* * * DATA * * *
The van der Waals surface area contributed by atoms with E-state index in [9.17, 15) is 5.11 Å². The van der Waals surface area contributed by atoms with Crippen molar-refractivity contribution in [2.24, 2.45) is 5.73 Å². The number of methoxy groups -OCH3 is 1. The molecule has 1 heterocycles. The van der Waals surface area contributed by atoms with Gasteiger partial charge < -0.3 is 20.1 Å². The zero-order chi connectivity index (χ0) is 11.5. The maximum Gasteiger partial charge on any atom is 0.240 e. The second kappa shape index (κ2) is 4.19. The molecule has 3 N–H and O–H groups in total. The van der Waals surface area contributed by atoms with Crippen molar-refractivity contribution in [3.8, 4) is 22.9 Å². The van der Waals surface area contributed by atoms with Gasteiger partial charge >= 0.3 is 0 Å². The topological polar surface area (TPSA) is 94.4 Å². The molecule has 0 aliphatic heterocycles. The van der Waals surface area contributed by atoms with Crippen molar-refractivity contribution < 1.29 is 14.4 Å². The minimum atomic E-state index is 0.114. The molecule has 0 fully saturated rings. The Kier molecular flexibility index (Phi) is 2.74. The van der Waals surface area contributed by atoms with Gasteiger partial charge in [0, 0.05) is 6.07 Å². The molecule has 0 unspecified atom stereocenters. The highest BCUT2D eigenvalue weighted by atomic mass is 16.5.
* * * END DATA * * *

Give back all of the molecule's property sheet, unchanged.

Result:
The van der Waals surface area contributed by atoms with E-state index in [9.17, 15) is 5.11 Å². The van der Waals surface area contributed by atoms with Crippen molar-refractivity contribution in [2.24, 2.45) is 5.73 Å². The number of methoxy groups -OCH3 is 1. The molecule has 1 heterocycles. The van der Waals surface area contributed by atoms with Gasteiger partial charge < -0.3 is 20.1 Å². The zero-order chi connectivity index (χ0) is 11.5. The maximum Gasteiger partial charge on any atom is 0.240 e. The second kappa shape index (κ2) is 4.19. The molecule has 3 N–H and O–H groups in total. The van der Waals surface area contributed by atoms with Crippen molar-refractivity contribution in [3.8, 4) is 22.9 Å². The van der Waals surface area contributed by atoms with Gasteiger partial charge >= 0.3 is 0 Å². The topological polar surface area (TPSA) is 94.4 Å². The molecule has 0 aliphatic heterocycles. The van der Waals surface area contributed by atoms with Crippen molar-refractivity contribution < 1.29 is 14.4 Å². The minimum atomic E-state index is 0.114. The molecule has 0 fully saturated rings. The Kier molecular flexibility index (Phi) is 2.74. The van der Waals surface area contributed by atoms with Gasteiger partial charge in [0, 0.05) is 6.07 Å². The molecule has 0 unspecified atom stereocenters. The highest BCUT2D eigenvalue weighted by atomic mass is 16.5.